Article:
"That, I think, is out of the question for, shall we say, the next three years. What else would have such a priority?"
"Such things as improving naval pay, and thus attracting better men. Developing new fighter aircraft with higher performance. A whole range of things that would get us either better equipment or better men."
"Those are all things that cost money, and I don't think there's anything I can do, in addition to things I've been doing all along, which will increase the navy budget. Is there anything which wouldn't cost any money which would have priority over protecting D. D.?"
"The only thing I can think of would be protecting Admiral King, if he ever needs it. But I don't think he's likely to anytime soon."
"No, probably not. Although it won't surprise me if they gang up on him in the end. But, as I say, I can do one thing a year, and that won't happen this year. Is there anything which doesn't cost money, and which is likely to come up this year or next, which has priority over protecting D. D.?"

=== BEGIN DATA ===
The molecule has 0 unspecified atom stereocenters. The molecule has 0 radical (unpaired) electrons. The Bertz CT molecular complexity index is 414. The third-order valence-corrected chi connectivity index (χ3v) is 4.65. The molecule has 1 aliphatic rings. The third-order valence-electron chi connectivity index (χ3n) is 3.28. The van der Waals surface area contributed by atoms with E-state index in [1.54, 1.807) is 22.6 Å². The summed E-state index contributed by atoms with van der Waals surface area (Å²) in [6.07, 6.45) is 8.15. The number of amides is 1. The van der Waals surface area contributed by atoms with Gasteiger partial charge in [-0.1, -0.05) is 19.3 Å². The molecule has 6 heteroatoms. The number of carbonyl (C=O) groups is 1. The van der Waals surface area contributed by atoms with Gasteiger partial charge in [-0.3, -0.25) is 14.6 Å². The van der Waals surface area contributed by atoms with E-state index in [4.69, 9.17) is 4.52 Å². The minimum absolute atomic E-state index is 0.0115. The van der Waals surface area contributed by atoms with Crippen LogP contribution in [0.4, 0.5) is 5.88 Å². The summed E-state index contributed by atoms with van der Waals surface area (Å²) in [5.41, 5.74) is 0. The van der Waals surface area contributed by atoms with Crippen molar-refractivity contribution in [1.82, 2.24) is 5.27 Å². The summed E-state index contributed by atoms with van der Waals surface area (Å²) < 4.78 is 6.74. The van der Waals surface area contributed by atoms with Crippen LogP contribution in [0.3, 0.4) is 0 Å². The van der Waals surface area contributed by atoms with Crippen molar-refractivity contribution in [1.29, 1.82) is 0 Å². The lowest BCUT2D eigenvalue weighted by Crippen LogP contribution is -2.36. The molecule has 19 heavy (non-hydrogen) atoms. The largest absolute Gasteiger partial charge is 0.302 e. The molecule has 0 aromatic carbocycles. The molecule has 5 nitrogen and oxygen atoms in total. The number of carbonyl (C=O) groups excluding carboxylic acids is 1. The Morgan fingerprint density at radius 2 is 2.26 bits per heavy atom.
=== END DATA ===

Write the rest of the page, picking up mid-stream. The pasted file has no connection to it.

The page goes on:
"Well, since we're talking about protecting people, it would be disastrous if Cynthia were fired. But I can't imagine why anyone would want to."
"People of her rank, however valuable, are very easy to protect. You just transfer them if they get in trouble. I wouldn't have to spend any political capital on her."
"Well, then. I guess that's it. I can't think of anything else that ought to have priority."
"All right. I'll remind the gentleman who sometimes styles himself as
Acting Secretary of the Navy of the very valuable work that his sometime
tutor in naval architecture is doing. Then, if trouble comes up, it'll
be natural to appeal to him."